Chinese investors fined for violating 'no sell' order
China's securities regulator has announced the first penalties for violators of a ban imposed in July on stock sales by major shareholders as part of frantic government efforts to stem a slide in prices.
Four investors, five institutions and eight executives were fined a total of 28.4 million yuan (US$4.5 million), the China Securities Regulatory Commission said. It gave no details of their identities.
The announcement, dated Tuesday, said they were the "first batch" of penalties under the July 8 rule, suggesting more might be announced.
The ban on sales by shareholders who own more than five per cent of a company was one of a flurry of measures imposed after China's main market index fell 30 per cent beginning in early June.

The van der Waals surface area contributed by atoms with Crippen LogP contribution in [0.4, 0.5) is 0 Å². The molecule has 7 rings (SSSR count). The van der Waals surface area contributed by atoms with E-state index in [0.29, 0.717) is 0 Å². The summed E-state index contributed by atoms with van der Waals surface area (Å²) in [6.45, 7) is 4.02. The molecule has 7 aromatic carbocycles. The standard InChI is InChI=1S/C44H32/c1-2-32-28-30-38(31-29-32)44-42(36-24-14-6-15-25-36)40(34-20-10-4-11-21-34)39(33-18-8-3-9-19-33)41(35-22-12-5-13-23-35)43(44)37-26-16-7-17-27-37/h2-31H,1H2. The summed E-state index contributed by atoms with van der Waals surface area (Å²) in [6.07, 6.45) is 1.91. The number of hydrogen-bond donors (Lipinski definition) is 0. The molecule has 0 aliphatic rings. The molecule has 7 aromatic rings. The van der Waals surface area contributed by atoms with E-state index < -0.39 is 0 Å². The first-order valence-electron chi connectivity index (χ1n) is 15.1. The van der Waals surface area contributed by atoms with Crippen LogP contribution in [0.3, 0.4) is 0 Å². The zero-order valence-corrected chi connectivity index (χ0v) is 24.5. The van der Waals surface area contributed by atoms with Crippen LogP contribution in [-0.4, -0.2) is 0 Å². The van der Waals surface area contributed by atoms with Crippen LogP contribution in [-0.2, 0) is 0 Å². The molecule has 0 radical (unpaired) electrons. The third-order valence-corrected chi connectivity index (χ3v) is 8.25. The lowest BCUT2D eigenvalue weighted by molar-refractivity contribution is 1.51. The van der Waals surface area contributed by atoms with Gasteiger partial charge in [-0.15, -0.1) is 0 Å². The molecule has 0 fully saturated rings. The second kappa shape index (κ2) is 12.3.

The violators' sales "seriously undermined the market order and damaged investor confidence," the securities commission said in a statement.
Other emergency measures included multibillion-dollar stock purchases by a state-owned brokerage and a finance company.
Authorities have reduced the scale of those purchases but have set no date for easing the ban on sales by big shareholders.
The stock market slump fuelled political tensions and set back Communist Party plans to use financial markets to make China's state-dominated economy more productive. The party wants to encourage stock ownership, but small investors whose holdings plunged in value have said they will no longer buy shares.
In a separate case, the police ministry announced September 15 that the general manager and other executives of China's biggest stock brokerage, state-owned Citic Securities Limited, were under investigation on suspicion of insider trading and leaking sensitive information.
On September 16, the ruling party's discipline agency said the deputy chairman of the securities commission was suspected of "serious violations of discipline", the official term for corruption.